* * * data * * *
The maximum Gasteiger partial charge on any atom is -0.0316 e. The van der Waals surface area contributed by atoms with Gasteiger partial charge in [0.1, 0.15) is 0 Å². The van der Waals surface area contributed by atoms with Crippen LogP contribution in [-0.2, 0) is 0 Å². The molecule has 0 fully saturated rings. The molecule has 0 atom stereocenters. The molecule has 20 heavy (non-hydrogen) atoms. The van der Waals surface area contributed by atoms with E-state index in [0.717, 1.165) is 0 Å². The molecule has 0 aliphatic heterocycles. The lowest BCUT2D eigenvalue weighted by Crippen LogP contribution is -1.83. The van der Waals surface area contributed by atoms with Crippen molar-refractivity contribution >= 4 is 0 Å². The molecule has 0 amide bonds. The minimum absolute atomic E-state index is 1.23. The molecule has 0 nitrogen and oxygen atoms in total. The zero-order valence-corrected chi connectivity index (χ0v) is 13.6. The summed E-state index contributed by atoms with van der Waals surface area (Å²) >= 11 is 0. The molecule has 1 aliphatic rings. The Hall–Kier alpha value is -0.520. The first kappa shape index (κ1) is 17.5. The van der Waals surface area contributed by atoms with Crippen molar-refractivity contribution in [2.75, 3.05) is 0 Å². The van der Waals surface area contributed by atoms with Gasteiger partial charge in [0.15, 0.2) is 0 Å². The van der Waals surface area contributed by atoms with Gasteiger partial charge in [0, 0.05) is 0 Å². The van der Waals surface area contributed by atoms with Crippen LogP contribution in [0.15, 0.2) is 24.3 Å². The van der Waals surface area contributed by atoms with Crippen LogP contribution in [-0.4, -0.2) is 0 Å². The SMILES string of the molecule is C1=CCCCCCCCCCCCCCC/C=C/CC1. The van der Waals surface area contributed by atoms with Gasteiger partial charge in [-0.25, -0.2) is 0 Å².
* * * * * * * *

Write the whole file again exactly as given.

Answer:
The maximum Gasteiger partial charge on any atom is -0.0316 e. The van der Waals surface area contributed by atoms with Gasteiger partial charge in [0.1, 0.15) is 0 Å². The van der Waals surface area contributed by atoms with Crippen LogP contribution in [-0.2, 0) is 0 Å². The molecule has 0 fully saturated rings. The molecule has 0 atom stereocenters. The molecule has 20 heavy (non-hydrogen) atoms. The van der Waals surface area contributed by atoms with E-state index in [0.717, 1.165) is 0 Å². The molecule has 0 aliphatic heterocycles. The lowest BCUT2D eigenvalue weighted by Crippen LogP contribution is -1.83. The van der Waals surface area contributed by atoms with Crippen molar-refractivity contribution >= 4 is 0 Å². The molecule has 0 amide bonds. The minimum absolute atomic E-state index is 1.23. The molecule has 0 nitrogen and oxygen atoms in total. The zero-order valence-corrected chi connectivity index (χ0v) is 13.6. The summed E-state index contributed by atoms with van der Waals surface area (Å²) >= 11 is 0. The molecule has 1 aliphatic rings. The Hall–Kier alpha value is -0.520. The first kappa shape index (κ1) is 17.5. The van der Waals surface area contributed by atoms with Crippen molar-refractivity contribution in [2.75, 3.05) is 0 Å². The van der Waals surface area contributed by atoms with Gasteiger partial charge in [0.15, 0.2) is 0 Å². The van der Waals surface area contributed by atoms with Gasteiger partial charge in [0, 0.05) is 0 Å². The van der Waals surface area contributed by atoms with Crippen LogP contribution in [0.15, 0.2) is 24.3 Å². The van der Waals surface area contributed by atoms with Crippen LogP contribution in [-0.4, -0.2) is 0 Å². The SMILES string of the molecule is C1=CCCCCCCCCCCCCCC/C=C/CC1. The van der Waals surface area contributed by atoms with Gasteiger partial charge in [-0.25, -0.2) is 0 Å².